Euphorbia aeruginosa is a beautiful bushy, spiny succulent native to South Africa. Plants will reach 12 inches (30 cm) tall with a 4-angled blue-green stem and a subterranean caudex. Stems are 0.4 inches in (1 cm) in diameter and are covered with copper-colored spines. They are very easy to grow and make an attractive addition to any succulent collection. Plants are hardy in the landscape in USDA zones 10-11. As with most members of the Euphorbiaceae family, the sap is poisonous.
Blooming: Plants bloom in late spring with small bright yellow cyathia.
Culture: Euphorbia aeruginosa need full sun to light shade with a well-drained soil mix. We use a soil mix consisting of 1 part peat moss to 1 part loam to 2 parts sand with small gravel added to ensure good drainage. The plant is a summer grower. The plant responds well with average water needs, but the soil needs to dry between watering. We fertilize the plants only once during the growing season with a balanced fertilizer. During the winter months, the plants should be kept dry. Too much water during the winter can cause the subterranean caudex to rot.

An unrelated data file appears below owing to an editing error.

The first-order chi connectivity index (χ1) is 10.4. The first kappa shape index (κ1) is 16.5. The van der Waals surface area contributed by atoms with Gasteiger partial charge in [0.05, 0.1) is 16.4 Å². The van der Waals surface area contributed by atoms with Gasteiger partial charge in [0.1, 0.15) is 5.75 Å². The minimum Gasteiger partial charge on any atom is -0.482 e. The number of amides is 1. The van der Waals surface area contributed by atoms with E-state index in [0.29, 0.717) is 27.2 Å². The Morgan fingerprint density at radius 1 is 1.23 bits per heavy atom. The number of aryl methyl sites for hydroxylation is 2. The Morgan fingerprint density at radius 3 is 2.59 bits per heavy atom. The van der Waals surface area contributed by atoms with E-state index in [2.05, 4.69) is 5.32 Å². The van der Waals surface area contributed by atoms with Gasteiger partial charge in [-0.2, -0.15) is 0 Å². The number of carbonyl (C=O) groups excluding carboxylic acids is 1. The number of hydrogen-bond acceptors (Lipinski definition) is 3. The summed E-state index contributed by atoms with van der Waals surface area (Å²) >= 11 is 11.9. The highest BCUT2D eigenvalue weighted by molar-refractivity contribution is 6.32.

Propagation: Euphorbia aeruginosa is easily propagated from cuttings.
Euphorbia aeruginosa was featured as Plant of the Week November 6-12, 2009.
Guide to Past Plants-of-the-Week:
Cal's Plant of the Week was provided as a service by the University of Oklahoma Department of Microbiology & Plant Biology and specifically the late Cal Lemke, who used to be OU's botany greenhouse grower and an avid gardener at home as well. If the above links don't work, then try the overview site. You may also like to look at the thumbnail index. ©1998-2012 All rights reserved.